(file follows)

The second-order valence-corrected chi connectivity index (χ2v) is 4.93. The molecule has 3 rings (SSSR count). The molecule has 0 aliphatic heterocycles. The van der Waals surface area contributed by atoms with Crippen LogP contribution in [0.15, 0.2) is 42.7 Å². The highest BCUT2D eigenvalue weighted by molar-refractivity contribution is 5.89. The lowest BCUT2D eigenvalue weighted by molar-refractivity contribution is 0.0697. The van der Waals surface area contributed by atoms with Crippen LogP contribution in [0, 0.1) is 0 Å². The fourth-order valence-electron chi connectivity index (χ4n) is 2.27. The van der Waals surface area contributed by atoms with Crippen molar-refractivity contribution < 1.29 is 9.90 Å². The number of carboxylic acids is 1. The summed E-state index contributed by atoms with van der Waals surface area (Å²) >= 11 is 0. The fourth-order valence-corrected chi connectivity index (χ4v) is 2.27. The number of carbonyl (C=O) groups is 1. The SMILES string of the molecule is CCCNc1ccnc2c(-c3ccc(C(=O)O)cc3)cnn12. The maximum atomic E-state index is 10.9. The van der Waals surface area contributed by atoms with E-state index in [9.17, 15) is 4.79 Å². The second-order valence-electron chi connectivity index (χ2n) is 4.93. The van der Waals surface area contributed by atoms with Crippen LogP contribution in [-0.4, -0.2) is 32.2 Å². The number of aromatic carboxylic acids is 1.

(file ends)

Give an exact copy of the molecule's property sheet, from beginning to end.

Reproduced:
The second-order valence-corrected chi connectivity index (χ2v) is 4.93. The molecule has 3 rings (SSSR count). The molecule has 0 aliphatic heterocycles. The van der Waals surface area contributed by atoms with Crippen LogP contribution in [0.15, 0.2) is 42.7 Å². The highest BCUT2D eigenvalue weighted by molar-refractivity contribution is 5.89. The lowest BCUT2D eigenvalue weighted by molar-refractivity contribution is 0.0697. The van der Waals surface area contributed by atoms with Crippen LogP contribution in [0, 0.1) is 0 Å². The fourth-order valence-electron chi connectivity index (χ4n) is 2.27. The van der Waals surface area contributed by atoms with Crippen molar-refractivity contribution < 1.29 is 9.90 Å². The number of carboxylic acids is 1. The summed E-state index contributed by atoms with van der Waals surface area (Å²) >= 11 is 0. The fourth-order valence-corrected chi connectivity index (χ4v) is 2.27. The number of carbonyl (C=O) groups is 1. The SMILES string of the molecule is CCCNc1ccnc2c(-c3ccc(C(=O)O)cc3)cnn12. The maximum atomic E-state index is 10.9. The van der Waals surface area contributed by atoms with E-state index in [9.17, 15) is 4.79 Å². The second-order valence-electron chi connectivity index (χ2n) is 4.93. The van der Waals surface area contributed by atoms with Crippen LogP contribution in [-0.4, -0.2) is 32.2 Å². The number of aromatic carboxylic acids is 1.